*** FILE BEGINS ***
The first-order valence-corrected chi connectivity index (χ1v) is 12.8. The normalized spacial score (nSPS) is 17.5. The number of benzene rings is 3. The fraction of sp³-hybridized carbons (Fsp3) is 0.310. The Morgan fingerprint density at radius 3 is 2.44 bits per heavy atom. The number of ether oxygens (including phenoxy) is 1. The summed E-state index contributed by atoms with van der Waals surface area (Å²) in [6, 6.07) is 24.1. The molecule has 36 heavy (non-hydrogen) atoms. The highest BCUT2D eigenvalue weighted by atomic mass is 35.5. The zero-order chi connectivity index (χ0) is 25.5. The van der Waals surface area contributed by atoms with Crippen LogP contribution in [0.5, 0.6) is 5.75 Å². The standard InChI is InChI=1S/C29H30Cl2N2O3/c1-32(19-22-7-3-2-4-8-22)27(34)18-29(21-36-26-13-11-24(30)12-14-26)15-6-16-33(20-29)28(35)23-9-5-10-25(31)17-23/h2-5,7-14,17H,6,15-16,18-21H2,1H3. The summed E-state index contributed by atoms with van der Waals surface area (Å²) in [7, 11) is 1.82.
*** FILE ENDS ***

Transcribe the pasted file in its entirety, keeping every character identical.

The first-order valence-corrected chi connectivity index (χ1v) is 12.8. The normalized spacial score (nSPS) is 17.5. The number of benzene rings is 3. The fraction of sp³-hybridized carbons (Fsp3) is 0.310. The Morgan fingerprint density at radius 3 is 2.44 bits per heavy atom. The number of ether oxygens (including phenoxy) is 1. The summed E-state index contributed by atoms with van der Waals surface area (Å²) in [6, 6.07) is 24.1. The molecule has 36 heavy (non-hydrogen) atoms. The highest BCUT2D eigenvalue weighted by atomic mass is 35.5. The zero-order chi connectivity index (χ0) is 25.5. The van der Waals surface area contributed by atoms with Crippen LogP contribution in [0.5, 0.6) is 5.75 Å². The standard InChI is InChI=1S/C29H30Cl2N2O3/c1-32(19-22-7-3-2-4-8-22)27(34)18-29(21-36-26-13-11-24(30)12-14-26)15-6-16-33(20-29)28(35)23-9-5-10-25(31)17-23/h2-5,7-14,17H,6,15-16,18-21H2,1H3. The summed E-state index contributed by atoms with van der Waals surface area (Å²) in [7, 11) is 1.82.